Monday, December 10, 2012
In a revelation this is shocking to absolutely no one at all, dictionary-makers Merriam-Webster have determined that the most looked-up words of the year happen to be "socialism" and "capitalism." Of course, those are the two words that were thrown about most by politicians on the campaign trail during the seemingly-interminable 2012 campaign season.
From the Atlantic Wire:
This year marks the first time a word duo has been chosen since Merriam-Webster began identifying the year's most looked-up words back in 2003. Sokolowski says, "Sometimes the words don't correlate to one specific story or a specific utterance by a newsmaker but instead are words that are part of the national conversation. That's true of socialism and capitalism, words that trended together, indicating that people were frequently looking up both words in order to compare the definitions." Socialism was looked up more frequently than was capitalism, "but since the trend pattern of capitalism so closely matches the moments when socialism was spiking, they form a natural pair [logically, lexically, and culturally]. Adding them together gives us a powerful example of how people actually use the dictionary," he says. "Every time that health care is in the news, socialism spikes," he adds. "Also, Mitt Romney used the phrase European-style socialism in his stump speech, keeping the word in the news for cycle after cycle."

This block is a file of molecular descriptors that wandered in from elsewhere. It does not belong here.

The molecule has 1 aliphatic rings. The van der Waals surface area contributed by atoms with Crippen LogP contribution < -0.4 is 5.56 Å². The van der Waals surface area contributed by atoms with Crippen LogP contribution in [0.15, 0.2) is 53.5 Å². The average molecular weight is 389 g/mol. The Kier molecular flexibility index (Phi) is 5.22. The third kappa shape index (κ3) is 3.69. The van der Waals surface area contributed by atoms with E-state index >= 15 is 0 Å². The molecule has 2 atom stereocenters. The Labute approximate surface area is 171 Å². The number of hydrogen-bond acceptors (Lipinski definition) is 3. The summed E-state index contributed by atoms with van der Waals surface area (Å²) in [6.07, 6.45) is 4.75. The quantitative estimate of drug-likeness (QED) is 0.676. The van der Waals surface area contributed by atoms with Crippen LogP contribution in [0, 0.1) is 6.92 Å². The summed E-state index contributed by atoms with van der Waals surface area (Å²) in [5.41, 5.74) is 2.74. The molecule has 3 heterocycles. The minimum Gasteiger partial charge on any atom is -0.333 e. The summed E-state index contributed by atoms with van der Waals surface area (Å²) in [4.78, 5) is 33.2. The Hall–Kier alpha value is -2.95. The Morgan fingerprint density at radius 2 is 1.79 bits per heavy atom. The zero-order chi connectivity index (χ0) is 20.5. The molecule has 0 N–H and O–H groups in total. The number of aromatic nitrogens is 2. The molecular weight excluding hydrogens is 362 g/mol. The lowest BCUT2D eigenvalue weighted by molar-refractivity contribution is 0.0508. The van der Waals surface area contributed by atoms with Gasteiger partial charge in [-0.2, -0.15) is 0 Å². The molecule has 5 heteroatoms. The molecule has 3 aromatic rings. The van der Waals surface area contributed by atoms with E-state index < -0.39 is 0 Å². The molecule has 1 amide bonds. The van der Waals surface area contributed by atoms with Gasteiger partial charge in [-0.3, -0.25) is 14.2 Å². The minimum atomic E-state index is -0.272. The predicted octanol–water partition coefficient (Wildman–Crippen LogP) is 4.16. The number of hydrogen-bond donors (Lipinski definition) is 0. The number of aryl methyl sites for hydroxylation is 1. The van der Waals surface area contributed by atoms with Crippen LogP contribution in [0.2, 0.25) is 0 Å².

Following capitalism and socialism, top 10 words of the year (in no particular order, according to Sokolowski) included democracy, globalization, marriage, bigot, meme, touche, schadenfreude, and professionalism. Biden's use of the word malarkey in his vice presidential debate with Paul Ryan didn't make the top 10, but lookups "represented the largest spike of a single word on the website by percentage, at 3,000 percent, in a single 24-hour period this year," writes Italie. Meme, too, spiked because of the debates (and politics and maybe also life in general), "pegged to political-related subjects that included Romney's Big Bird and binders remarks, social media shares of images pegged to Hillary Clinton texting, and Obama's 'horses and bayonets' debate rebuke of Romney in an exchange over the size of the Navy," she explains.
So the most researched words of the year have everything to do with this year's election season—and I can't get past the fact that so many people appear to have looked up the word "marriage" in order to determine it's actual definition. Silly Googlers! Why would you try to find someone on the internet to define marriage if seemingly no two people in this country can agree on its definition?